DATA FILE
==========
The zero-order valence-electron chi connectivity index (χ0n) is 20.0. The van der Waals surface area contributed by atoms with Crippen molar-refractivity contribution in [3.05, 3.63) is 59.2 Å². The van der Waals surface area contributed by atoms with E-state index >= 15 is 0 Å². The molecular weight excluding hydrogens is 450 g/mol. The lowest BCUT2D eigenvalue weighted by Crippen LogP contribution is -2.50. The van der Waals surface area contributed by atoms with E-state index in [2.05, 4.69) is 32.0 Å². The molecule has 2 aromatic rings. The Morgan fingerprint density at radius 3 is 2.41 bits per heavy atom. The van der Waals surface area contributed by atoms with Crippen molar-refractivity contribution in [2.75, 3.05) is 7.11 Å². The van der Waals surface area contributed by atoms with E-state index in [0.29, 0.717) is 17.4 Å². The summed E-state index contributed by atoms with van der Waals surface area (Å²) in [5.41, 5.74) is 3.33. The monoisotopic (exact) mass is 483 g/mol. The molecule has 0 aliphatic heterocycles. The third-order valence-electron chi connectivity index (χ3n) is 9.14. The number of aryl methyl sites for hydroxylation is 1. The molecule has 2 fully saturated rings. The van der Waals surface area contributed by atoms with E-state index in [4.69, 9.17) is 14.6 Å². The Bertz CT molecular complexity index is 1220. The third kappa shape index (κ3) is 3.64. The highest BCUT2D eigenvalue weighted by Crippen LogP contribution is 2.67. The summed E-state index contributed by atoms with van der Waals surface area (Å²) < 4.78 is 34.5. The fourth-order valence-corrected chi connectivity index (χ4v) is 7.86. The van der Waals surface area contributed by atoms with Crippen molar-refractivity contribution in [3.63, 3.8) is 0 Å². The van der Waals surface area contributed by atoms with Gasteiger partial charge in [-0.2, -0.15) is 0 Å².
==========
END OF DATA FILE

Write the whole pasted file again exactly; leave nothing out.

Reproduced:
The zero-order valence-electron chi connectivity index (χ0n) is 20.0. The van der Waals surface area contributed by atoms with Crippen molar-refractivity contribution in [3.05, 3.63) is 59.2 Å². The van der Waals surface area contributed by atoms with E-state index >= 15 is 0 Å². The molecular weight excluding hydrogens is 450 g/mol. The lowest BCUT2D eigenvalue weighted by Crippen LogP contribution is -2.50. The van der Waals surface area contributed by atoms with E-state index in [2.05, 4.69) is 32.0 Å². The molecule has 2 aromatic rings. The Morgan fingerprint density at radius 3 is 2.41 bits per heavy atom. The van der Waals surface area contributed by atoms with Crippen molar-refractivity contribution in [2.75, 3.05) is 7.11 Å². The van der Waals surface area contributed by atoms with E-state index in [0.29, 0.717) is 17.4 Å². The summed E-state index contributed by atoms with van der Waals surface area (Å²) in [5.41, 5.74) is 3.33. The monoisotopic (exact) mass is 483 g/mol. The molecule has 0 aliphatic heterocycles. The third-order valence-electron chi connectivity index (χ3n) is 9.14. The number of aryl methyl sites for hydroxylation is 1. The molecule has 2 fully saturated rings. The van der Waals surface area contributed by atoms with E-state index in [4.69, 9.17) is 14.6 Å². The Bertz CT molecular complexity index is 1220. The third kappa shape index (κ3) is 3.64. The highest BCUT2D eigenvalue weighted by Crippen LogP contribution is 2.67. The summed E-state index contributed by atoms with van der Waals surface area (Å²) < 4.78 is 34.5. The fourth-order valence-corrected chi connectivity index (χ4v) is 7.86. The van der Waals surface area contributed by atoms with Crippen molar-refractivity contribution in [3.63, 3.8) is 0 Å². The van der Waals surface area contributed by atoms with Gasteiger partial charge in [-0.2, -0.15) is 0 Å².